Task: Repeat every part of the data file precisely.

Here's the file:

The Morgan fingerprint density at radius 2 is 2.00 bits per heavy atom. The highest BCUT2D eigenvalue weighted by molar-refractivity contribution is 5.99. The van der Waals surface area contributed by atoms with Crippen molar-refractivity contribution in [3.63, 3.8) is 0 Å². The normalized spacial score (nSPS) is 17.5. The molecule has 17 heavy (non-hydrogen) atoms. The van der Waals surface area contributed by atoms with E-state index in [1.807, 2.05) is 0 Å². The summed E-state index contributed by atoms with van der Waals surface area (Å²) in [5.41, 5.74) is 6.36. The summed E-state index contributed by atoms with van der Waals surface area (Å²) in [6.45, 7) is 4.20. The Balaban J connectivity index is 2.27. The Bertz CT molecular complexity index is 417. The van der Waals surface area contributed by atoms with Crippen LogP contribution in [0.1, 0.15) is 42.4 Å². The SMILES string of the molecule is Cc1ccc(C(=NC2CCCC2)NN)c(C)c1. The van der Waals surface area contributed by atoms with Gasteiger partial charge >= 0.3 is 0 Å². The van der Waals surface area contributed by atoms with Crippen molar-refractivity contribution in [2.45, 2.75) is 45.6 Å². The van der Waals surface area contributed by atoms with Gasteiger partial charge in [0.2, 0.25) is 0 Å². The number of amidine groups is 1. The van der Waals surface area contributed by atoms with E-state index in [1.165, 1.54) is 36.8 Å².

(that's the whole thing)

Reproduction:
The Morgan fingerprint density at radius 2 is 2.00 bits per heavy atom. The highest BCUT2D eigenvalue weighted by molar-refractivity contribution is 5.99. The van der Waals surface area contributed by atoms with Crippen molar-refractivity contribution in [3.63, 3.8) is 0 Å². The normalized spacial score (nSPS) is 17.5. The molecule has 17 heavy (non-hydrogen) atoms. The van der Waals surface area contributed by atoms with E-state index in [1.807, 2.05) is 0 Å². The summed E-state index contributed by atoms with van der Waals surface area (Å²) in [5.41, 5.74) is 6.36. The summed E-state index contributed by atoms with van der Waals surface area (Å²) in [6.45, 7) is 4.20. The Balaban J connectivity index is 2.27. The Bertz CT molecular complexity index is 417. The van der Waals surface area contributed by atoms with Crippen LogP contribution in [0.1, 0.15) is 42.4 Å². The SMILES string of the molecule is Cc1ccc(C(=NC2CCCC2)NN)c(C)c1. The van der Waals surface area contributed by atoms with Gasteiger partial charge >= 0.3 is 0 Å². The van der Waals surface area contributed by atoms with Crippen molar-refractivity contribution in [2.45, 2.75) is 45.6 Å². The van der Waals surface area contributed by atoms with Gasteiger partial charge in [0.2, 0.25) is 0 Å². The number of amidine groups is 1. The van der Waals surface area contributed by atoms with E-state index in [1.165, 1.54) is 36.8 Å².